The day my son Abebe left home in September 2009 marked the end of our unconventional family. Abebe was 18 years old and he was going to university in Japan, the first step towards achieving his dream of becoming a videogame director. Ever since he was a little kid, he had been an aficionado of Japanese games and manga (comics). Now, armed with only two years of high school Japanese, he would be immersed in a totally different culture and language, far away from home.
I admired his focus and his courage. He had saved money since he was nine years old, doing hilly paper routes and cooking fries at Pajos; he had excelled at school to earn some scholarship money; and Paul and I could help him out with an RESP.
Abebe’s Japanese improved rapidly because of two things: first, he was going to a special university where foreign students were heavily immersed in Japanese language and culture courses. Secondly, he started dating a Japanese girl named Chihiro. Soon he was meeting all of her family members, some of whom couldn’t speak any English. It was important for him to impress them. I guess he did, because contrary to what usually happens, they accepted a white Canadian as their daughter’s boyfriend—and future husband. Abebe and Chihiro were married in 2018.
While going to university full-time, Abebe taught young children English two or three days a week and also worked as a translator for newspapers. In addition, he wrote articles for gaming magazines and blogs, showing his profound understanding of gaming psychology and his passion for games.
Achieving the dream
Abebe did achieve his dream of becoming a videogame director. After graduation he got a job with a small company that produced high-quality games. (For privacy reasons, I won’t name the company here.) He had a lot of respect for their key players and was excited about working with them. Initially, he was a localizer (translator). This involved not only the literal translation of the text of a game, but also doing rewrites to make games culturally appropriate for foreign markets (for example, adapting humour and idiomatic language).
After a year or so, Abebe was promoted to a position as part of the design team working on a couple of games. Now, he has a lead role in the company as the director of a team developing a new game.
I am proud of Abebe’s success but for both him and for me there is a price to be paid. I haven’t seen my son for almost three years. His work responsibilities mean he is living in a state of almost perpetual pressure, with deadlines always looming. Any long period of vacation time keeps getting postponed.
I didn’t even have a wedding to attend! Although Abebe and Chihiro hoped to have ceremonies in both Canada and Japan, their busy work schedules meant they settled for a simple civil service. If they have children, how often will I see my grandchildren?
I worry about Abebe’s work-dominated life, and I hope he will find a way to have a better work/life balance soon. He has completely given up the sports that he excelled in as a child and a teenager: gymnastics, Tae Kwon Do, cheerleading, and 400m hurdles. Occasionally he works out in the gym at his workplace, but the time crunch is always there.
I talk to Abebe on Skype (though not very often!). It is wonderful to see him. Sometimes he’s depressed—hardly surprising considering the constant work demands and sleep deprivation. He and Chihiro scarcely have a normal social life. Yet he reassures me by telling me about books he’s reading. He has time to read every day during his train commutes, and he reads challenging books by authors from many different cultures and times. In that way, I hope, his perspective won’t be reduced to the all-encompassing artificial world of his current game.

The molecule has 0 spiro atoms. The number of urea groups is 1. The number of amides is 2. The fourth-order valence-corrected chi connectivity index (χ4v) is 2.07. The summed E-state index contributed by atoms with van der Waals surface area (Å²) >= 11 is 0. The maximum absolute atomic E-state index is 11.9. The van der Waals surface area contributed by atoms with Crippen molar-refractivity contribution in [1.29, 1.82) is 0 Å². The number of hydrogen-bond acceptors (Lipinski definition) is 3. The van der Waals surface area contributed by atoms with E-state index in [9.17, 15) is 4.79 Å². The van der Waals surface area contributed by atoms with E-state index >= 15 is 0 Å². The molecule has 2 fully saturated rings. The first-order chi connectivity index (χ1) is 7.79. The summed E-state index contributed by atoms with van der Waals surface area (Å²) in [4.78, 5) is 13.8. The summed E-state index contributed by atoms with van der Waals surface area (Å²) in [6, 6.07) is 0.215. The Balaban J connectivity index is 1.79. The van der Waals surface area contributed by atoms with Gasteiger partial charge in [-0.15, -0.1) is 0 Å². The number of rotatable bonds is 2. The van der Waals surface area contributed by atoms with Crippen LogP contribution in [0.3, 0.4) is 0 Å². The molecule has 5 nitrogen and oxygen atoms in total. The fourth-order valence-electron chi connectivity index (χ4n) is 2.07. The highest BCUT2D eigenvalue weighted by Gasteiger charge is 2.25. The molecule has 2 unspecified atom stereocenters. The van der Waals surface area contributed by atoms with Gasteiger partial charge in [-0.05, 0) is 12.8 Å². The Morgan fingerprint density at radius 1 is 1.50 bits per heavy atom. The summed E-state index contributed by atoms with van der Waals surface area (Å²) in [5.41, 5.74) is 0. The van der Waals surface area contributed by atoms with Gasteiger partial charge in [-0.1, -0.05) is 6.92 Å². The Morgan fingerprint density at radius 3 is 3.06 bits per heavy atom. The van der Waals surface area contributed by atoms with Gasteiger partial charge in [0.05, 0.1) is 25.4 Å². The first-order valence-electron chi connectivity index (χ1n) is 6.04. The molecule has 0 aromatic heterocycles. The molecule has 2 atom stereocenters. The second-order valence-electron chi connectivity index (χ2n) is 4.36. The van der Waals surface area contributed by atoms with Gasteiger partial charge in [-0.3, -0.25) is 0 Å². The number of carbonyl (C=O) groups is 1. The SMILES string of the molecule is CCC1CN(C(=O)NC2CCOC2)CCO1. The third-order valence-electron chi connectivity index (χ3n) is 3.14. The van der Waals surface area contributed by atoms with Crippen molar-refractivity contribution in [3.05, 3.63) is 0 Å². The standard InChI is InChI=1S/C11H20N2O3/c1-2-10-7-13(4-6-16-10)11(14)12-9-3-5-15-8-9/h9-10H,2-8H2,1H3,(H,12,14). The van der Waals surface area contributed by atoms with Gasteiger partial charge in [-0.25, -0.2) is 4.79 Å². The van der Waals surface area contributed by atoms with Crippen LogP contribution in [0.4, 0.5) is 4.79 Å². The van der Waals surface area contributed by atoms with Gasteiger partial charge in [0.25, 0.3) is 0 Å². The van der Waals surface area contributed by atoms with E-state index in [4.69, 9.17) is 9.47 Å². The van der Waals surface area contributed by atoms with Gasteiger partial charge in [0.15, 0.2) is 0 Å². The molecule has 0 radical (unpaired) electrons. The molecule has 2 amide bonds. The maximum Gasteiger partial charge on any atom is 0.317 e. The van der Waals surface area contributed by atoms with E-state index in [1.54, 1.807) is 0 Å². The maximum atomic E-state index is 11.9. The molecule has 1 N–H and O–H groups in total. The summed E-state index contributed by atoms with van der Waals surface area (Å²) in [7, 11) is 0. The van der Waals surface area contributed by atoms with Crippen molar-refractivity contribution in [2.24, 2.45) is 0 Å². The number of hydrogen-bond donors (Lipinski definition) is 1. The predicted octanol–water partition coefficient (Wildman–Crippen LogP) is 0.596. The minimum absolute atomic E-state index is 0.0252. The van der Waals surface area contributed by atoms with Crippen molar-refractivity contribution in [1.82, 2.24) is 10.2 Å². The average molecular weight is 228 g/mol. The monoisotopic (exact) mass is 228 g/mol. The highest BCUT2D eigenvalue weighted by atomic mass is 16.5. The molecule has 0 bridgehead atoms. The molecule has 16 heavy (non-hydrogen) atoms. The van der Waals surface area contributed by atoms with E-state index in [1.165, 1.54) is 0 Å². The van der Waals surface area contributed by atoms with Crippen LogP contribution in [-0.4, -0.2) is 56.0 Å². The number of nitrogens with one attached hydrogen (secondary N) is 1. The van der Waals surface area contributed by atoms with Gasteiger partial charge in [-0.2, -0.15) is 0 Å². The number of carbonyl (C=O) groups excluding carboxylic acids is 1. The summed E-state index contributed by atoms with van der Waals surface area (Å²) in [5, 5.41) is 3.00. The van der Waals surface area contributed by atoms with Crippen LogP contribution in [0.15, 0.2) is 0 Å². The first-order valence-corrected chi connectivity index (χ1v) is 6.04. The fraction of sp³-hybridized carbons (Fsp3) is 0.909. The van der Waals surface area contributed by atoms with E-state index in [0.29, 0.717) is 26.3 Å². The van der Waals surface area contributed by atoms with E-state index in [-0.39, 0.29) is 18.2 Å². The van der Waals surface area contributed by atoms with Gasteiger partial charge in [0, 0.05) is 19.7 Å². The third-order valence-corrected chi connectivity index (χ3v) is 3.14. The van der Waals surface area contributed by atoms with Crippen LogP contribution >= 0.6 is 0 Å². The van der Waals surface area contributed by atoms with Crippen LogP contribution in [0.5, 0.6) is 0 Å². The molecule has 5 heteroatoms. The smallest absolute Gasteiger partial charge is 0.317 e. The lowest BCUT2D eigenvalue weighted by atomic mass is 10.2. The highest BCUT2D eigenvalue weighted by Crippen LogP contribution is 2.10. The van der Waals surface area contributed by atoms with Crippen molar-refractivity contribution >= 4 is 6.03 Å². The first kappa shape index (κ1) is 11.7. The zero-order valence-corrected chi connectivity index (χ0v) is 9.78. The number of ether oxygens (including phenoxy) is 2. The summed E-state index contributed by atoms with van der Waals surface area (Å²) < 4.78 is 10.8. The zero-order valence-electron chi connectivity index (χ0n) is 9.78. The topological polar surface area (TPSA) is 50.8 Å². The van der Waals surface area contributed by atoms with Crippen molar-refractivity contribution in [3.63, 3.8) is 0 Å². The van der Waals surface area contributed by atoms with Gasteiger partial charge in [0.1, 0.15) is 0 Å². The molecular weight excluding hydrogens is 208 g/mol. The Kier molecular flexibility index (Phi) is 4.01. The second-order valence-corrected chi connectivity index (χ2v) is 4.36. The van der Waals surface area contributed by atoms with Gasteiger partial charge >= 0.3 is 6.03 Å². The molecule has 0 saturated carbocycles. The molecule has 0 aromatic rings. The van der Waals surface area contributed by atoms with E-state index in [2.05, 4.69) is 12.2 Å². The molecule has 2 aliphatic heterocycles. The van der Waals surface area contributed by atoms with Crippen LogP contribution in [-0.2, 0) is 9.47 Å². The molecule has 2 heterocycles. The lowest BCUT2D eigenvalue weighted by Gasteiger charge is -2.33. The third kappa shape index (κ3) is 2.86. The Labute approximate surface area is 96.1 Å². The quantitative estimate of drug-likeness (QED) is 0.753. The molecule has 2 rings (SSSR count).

My family of 18 years is gone
For over 18 years, my “nuclear” family consisted of me, Paul, my coach George, and Abebe. We usually had at least one other person living with us: sometimes SFU students, for a couple of years Paul’s daughter from a previous relationship, and for many years our running friend Dave Reed. Abebe’s best friend Jung Dae lived with us during the boys’ Grade 12 year. I got up early every morning to cook them oatmeal and drive them to school. Jung Dae sang in the shower downstairs—it was a good sound to wake up to!
The house seemed very empty after Jung Dae went home to Seoul in July 2009 and Abebe left for Japan a couple of months later. Paul and I were already estranged by that time. I didn’t leave Paul until March 2012, though, because George was dealing with a severely arthritic hip, and later, congestive heart failure. I was his caregiver. After George moved to a seniors’ residence in 2012, I moved out too. George passed away later that year.
I rarely see Paul or talk to him now, though we are on amicable terms. When I think about Paul I feel sad. Maybe I’m not grieving just the end of a marriage, but the loss of the two idealistic people we once were. I have a somewhat similar emotional reaction about Abebe. It is a feeling of being disoriented, perplexed. How could two people who for such a long time were the centre of my world now be almost entirely absent?
In the case of Paul, I know I made the right choice. I loved him passionately, but our relationship was over a long time ago, and I need to keep myself separated from him. He disappointed me deeply. He made me question what love is and think about its illusions. I understand something now that I didn’t know when I was younger: the way love proves itself over time.
As for Abebe, he will always be my son and I will always love him. Our former family is gone, but maybe Abebe will return to Canada, with Chihiro, and a new family will begin.
In Part 2 of this story about Abebe’s experiences in Japan, I will explore differences between Japanese and Canadian culture, and the ways in which Abebe has “become” Japanese.